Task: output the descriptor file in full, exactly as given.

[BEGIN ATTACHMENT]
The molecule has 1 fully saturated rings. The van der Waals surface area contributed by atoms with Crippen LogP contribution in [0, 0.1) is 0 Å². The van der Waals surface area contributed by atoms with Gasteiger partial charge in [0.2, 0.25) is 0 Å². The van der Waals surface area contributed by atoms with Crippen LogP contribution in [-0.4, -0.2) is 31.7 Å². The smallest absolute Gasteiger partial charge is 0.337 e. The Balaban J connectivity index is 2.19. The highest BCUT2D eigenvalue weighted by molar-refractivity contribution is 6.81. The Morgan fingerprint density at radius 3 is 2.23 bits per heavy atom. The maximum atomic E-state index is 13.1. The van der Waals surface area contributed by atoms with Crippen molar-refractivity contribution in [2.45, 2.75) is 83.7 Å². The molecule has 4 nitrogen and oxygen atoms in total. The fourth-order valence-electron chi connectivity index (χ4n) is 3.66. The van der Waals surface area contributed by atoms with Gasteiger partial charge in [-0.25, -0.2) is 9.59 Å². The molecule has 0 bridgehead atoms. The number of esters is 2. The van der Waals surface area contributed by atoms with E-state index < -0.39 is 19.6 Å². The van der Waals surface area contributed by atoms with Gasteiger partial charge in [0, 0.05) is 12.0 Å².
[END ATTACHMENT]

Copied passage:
The molecule has 1 fully saturated rings. The van der Waals surface area contributed by atoms with Crippen LogP contribution in [0, 0.1) is 0 Å². The van der Waals surface area contributed by atoms with Gasteiger partial charge in [0.2, 0.25) is 0 Å². The van der Waals surface area contributed by atoms with Crippen LogP contribution in [-0.4, -0.2) is 31.7 Å². The smallest absolute Gasteiger partial charge is 0.337 e. The Balaban J connectivity index is 2.19. The highest BCUT2D eigenvalue weighted by molar-refractivity contribution is 6.81. The Morgan fingerprint density at radius 3 is 2.23 bits per heavy atom. The maximum atomic E-state index is 13.1. The van der Waals surface area contributed by atoms with Crippen molar-refractivity contribution in [2.45, 2.75) is 83.7 Å². The molecule has 4 nitrogen and oxygen atoms in total. The fourth-order valence-electron chi connectivity index (χ4n) is 3.66. The van der Waals surface area contributed by atoms with Gasteiger partial charge in [-0.25, -0.2) is 9.59 Å². The molecule has 0 bridgehead atoms. The number of esters is 2. The van der Waals surface area contributed by atoms with E-state index < -0.39 is 19.6 Å². The van der Waals surface area contributed by atoms with Gasteiger partial charge in [0, 0.05) is 12.0 Å².